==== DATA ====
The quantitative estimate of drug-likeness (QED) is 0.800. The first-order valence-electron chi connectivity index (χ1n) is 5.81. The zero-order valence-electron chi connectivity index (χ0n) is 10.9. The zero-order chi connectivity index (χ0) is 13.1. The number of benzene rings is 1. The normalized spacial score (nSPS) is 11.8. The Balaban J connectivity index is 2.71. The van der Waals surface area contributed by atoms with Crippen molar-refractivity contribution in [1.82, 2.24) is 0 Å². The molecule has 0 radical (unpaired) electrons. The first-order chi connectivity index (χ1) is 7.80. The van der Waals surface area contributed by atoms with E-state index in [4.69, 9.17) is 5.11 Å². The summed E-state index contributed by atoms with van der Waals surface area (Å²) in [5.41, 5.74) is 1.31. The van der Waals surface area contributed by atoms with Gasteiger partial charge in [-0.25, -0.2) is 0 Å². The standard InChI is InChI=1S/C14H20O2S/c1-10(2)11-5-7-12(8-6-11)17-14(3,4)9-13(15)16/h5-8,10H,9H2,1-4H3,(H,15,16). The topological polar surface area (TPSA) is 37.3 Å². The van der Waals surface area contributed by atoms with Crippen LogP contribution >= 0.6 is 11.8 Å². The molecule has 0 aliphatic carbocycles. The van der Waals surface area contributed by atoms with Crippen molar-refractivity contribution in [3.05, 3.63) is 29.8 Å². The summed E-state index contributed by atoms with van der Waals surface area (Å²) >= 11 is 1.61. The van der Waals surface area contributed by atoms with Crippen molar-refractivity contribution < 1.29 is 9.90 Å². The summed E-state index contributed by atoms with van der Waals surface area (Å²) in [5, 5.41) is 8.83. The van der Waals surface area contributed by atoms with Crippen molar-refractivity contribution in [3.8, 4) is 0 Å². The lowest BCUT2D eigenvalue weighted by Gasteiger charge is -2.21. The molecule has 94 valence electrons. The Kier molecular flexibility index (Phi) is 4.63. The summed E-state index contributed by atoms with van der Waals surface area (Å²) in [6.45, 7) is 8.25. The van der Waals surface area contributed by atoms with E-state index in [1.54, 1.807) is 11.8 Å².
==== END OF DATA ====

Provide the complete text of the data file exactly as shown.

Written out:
The quantitative estimate of drug-likeness (QED) is 0.800. The first-order valence-electron chi connectivity index (χ1n) is 5.81. The zero-order valence-electron chi connectivity index (χ0n) is 10.9. The zero-order chi connectivity index (χ0) is 13.1. The number of benzene rings is 1. The normalized spacial score (nSPS) is 11.8. The Balaban J connectivity index is 2.71. The van der Waals surface area contributed by atoms with Crippen molar-refractivity contribution in [1.82, 2.24) is 0 Å². The molecule has 0 radical (unpaired) electrons. The first-order chi connectivity index (χ1) is 7.80. The van der Waals surface area contributed by atoms with E-state index in [4.69, 9.17) is 5.11 Å². The summed E-state index contributed by atoms with van der Waals surface area (Å²) in [5.41, 5.74) is 1.31. The van der Waals surface area contributed by atoms with Gasteiger partial charge in [-0.25, -0.2) is 0 Å². The standard InChI is InChI=1S/C14H20O2S/c1-10(2)11-5-7-12(8-6-11)17-14(3,4)9-13(15)16/h5-8,10H,9H2,1-4H3,(H,15,16). The topological polar surface area (TPSA) is 37.3 Å². The van der Waals surface area contributed by atoms with Crippen LogP contribution >= 0.6 is 11.8 Å². The molecule has 0 aliphatic carbocycles. The van der Waals surface area contributed by atoms with Crippen molar-refractivity contribution in [3.05, 3.63) is 29.8 Å². The summed E-state index contributed by atoms with van der Waals surface area (Å²) >= 11 is 1.61. The van der Waals surface area contributed by atoms with Crippen molar-refractivity contribution < 1.29 is 9.90 Å². The summed E-state index contributed by atoms with van der Waals surface area (Å²) in [5, 5.41) is 8.83. The van der Waals surface area contributed by atoms with Crippen molar-refractivity contribution in [3.8, 4) is 0 Å². The lowest BCUT2D eigenvalue weighted by Gasteiger charge is -2.21. The molecule has 94 valence electrons. The Kier molecular flexibility index (Phi) is 4.63. The summed E-state index contributed by atoms with van der Waals surface area (Å²) in [6.45, 7) is 8.25. The van der Waals surface area contributed by atoms with E-state index in [1.54, 1.807) is 11.8 Å².